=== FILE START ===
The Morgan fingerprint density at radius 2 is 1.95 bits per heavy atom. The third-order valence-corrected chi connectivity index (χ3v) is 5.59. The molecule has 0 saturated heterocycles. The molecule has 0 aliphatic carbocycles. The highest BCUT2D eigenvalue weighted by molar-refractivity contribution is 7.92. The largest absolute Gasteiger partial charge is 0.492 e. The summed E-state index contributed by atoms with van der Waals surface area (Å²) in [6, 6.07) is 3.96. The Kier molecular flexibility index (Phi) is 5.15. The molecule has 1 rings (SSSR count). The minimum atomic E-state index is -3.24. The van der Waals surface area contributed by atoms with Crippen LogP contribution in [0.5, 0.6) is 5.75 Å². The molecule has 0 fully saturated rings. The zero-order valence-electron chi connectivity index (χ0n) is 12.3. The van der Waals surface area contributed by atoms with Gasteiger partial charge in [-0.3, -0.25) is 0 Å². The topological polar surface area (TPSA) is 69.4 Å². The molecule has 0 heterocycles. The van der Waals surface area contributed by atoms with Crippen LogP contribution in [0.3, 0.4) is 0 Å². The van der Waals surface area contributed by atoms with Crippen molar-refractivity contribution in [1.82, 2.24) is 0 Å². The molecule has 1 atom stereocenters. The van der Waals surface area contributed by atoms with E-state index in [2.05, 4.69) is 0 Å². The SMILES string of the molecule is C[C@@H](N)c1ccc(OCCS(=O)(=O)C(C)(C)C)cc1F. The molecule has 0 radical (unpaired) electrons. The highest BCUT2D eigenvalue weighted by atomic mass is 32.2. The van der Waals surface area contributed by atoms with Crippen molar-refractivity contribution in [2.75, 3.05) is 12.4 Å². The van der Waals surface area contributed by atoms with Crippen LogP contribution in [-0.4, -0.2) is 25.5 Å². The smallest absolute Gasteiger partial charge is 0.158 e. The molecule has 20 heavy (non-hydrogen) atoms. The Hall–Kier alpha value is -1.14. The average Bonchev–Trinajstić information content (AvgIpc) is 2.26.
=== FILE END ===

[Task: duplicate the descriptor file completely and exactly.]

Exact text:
The Morgan fingerprint density at radius 2 is 1.95 bits per heavy atom. The third-order valence-corrected chi connectivity index (χ3v) is 5.59. The molecule has 0 saturated heterocycles. The molecule has 0 aliphatic carbocycles. The highest BCUT2D eigenvalue weighted by molar-refractivity contribution is 7.92. The largest absolute Gasteiger partial charge is 0.492 e. The summed E-state index contributed by atoms with van der Waals surface area (Å²) in [6, 6.07) is 3.96. The Kier molecular flexibility index (Phi) is 5.15. The molecule has 1 rings (SSSR count). The minimum atomic E-state index is -3.24. The van der Waals surface area contributed by atoms with Crippen LogP contribution in [0.5, 0.6) is 5.75 Å². The molecule has 0 fully saturated rings. The zero-order valence-electron chi connectivity index (χ0n) is 12.3. The van der Waals surface area contributed by atoms with Gasteiger partial charge in [-0.3, -0.25) is 0 Å². The topological polar surface area (TPSA) is 69.4 Å². The molecule has 0 heterocycles. The van der Waals surface area contributed by atoms with Crippen LogP contribution in [0.3, 0.4) is 0 Å². The van der Waals surface area contributed by atoms with Crippen molar-refractivity contribution in [1.82, 2.24) is 0 Å². The molecule has 1 atom stereocenters. The van der Waals surface area contributed by atoms with E-state index in [2.05, 4.69) is 0 Å². The SMILES string of the molecule is C[C@@H](N)c1ccc(OCCS(=O)(=O)C(C)(C)C)cc1F. The molecule has 0 radical (unpaired) electrons. The highest BCUT2D eigenvalue weighted by atomic mass is 32.2. The van der Waals surface area contributed by atoms with Crippen molar-refractivity contribution in [2.75, 3.05) is 12.4 Å². The van der Waals surface area contributed by atoms with Crippen LogP contribution in [-0.4, -0.2) is 25.5 Å². The smallest absolute Gasteiger partial charge is 0.158 e. The molecule has 20 heavy (non-hydrogen) atoms. The Hall–Kier alpha value is -1.14. The average Bonchev–Trinajstić information content (AvgIpc) is 2.26.